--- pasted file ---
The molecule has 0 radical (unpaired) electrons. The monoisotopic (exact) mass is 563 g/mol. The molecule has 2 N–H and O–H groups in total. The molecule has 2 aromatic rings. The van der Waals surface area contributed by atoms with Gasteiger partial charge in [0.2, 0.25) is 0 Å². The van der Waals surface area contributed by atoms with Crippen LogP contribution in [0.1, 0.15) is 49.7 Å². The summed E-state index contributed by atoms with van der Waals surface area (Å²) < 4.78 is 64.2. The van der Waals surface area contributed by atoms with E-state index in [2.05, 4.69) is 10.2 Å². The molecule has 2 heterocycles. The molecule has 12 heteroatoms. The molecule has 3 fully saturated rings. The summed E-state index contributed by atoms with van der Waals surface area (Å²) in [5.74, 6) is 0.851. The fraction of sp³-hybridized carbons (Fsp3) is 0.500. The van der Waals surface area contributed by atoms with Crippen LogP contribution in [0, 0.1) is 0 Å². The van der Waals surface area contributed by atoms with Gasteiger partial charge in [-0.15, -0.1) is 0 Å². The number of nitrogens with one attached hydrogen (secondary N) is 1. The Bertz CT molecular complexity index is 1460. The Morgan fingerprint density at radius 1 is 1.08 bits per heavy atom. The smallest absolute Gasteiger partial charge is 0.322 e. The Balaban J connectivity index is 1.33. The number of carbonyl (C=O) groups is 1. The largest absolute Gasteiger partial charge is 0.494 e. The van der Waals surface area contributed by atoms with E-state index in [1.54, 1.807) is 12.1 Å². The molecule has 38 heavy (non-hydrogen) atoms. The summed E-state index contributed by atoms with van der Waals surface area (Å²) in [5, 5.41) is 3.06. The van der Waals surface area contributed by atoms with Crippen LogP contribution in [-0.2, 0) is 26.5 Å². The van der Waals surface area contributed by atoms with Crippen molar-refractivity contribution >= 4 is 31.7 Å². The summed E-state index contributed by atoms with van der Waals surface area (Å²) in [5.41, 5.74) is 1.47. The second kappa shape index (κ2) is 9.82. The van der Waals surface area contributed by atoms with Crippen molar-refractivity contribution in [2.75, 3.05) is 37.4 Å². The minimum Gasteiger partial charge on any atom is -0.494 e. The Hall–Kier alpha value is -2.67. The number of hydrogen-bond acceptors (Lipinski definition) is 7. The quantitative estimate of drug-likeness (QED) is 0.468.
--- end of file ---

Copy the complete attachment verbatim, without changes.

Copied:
The molecule has 0 radical (unpaired) electrons. The monoisotopic (exact) mass is 563 g/mol. The molecule has 2 N–H and O–H groups in total. The molecule has 2 aromatic rings. The van der Waals surface area contributed by atoms with Gasteiger partial charge in [0.2, 0.25) is 0 Å². The van der Waals surface area contributed by atoms with Crippen LogP contribution in [0.1, 0.15) is 49.7 Å². The summed E-state index contributed by atoms with van der Waals surface area (Å²) < 4.78 is 64.2. The van der Waals surface area contributed by atoms with E-state index in [2.05, 4.69) is 10.2 Å². The molecule has 2 heterocycles. The molecule has 12 heteroatoms. The molecule has 3 fully saturated rings. The summed E-state index contributed by atoms with van der Waals surface area (Å²) in [5.74, 6) is 0.851. The fraction of sp³-hybridized carbons (Fsp3) is 0.500. The van der Waals surface area contributed by atoms with Crippen LogP contribution in [0, 0.1) is 0 Å². The van der Waals surface area contributed by atoms with Gasteiger partial charge in [-0.15, -0.1) is 0 Å². The number of nitrogens with one attached hydrogen (secondary N) is 1. The Bertz CT molecular complexity index is 1460. The Morgan fingerprint density at radius 1 is 1.08 bits per heavy atom. The smallest absolute Gasteiger partial charge is 0.322 e. The Balaban J connectivity index is 1.33. The number of carbonyl (C=O) groups is 1. The largest absolute Gasteiger partial charge is 0.494 e. The van der Waals surface area contributed by atoms with E-state index in [1.54, 1.807) is 12.1 Å². The molecule has 38 heavy (non-hydrogen) atoms. The summed E-state index contributed by atoms with van der Waals surface area (Å²) in [5, 5.41) is 3.06. The van der Waals surface area contributed by atoms with Crippen LogP contribution in [-0.2, 0) is 26.5 Å². The van der Waals surface area contributed by atoms with Crippen molar-refractivity contribution >= 4 is 31.7 Å². The summed E-state index contributed by atoms with van der Waals surface area (Å²) in [5.41, 5.74) is 1.47. The second kappa shape index (κ2) is 9.82. The van der Waals surface area contributed by atoms with Crippen molar-refractivity contribution in [2.75, 3.05) is 37.4 Å². The minimum Gasteiger partial charge on any atom is -0.494 e. The Hall–Kier alpha value is -2.67. The number of hydrogen-bond acceptors (Lipinski definition) is 7. The quantitative estimate of drug-likeness (QED) is 0.468.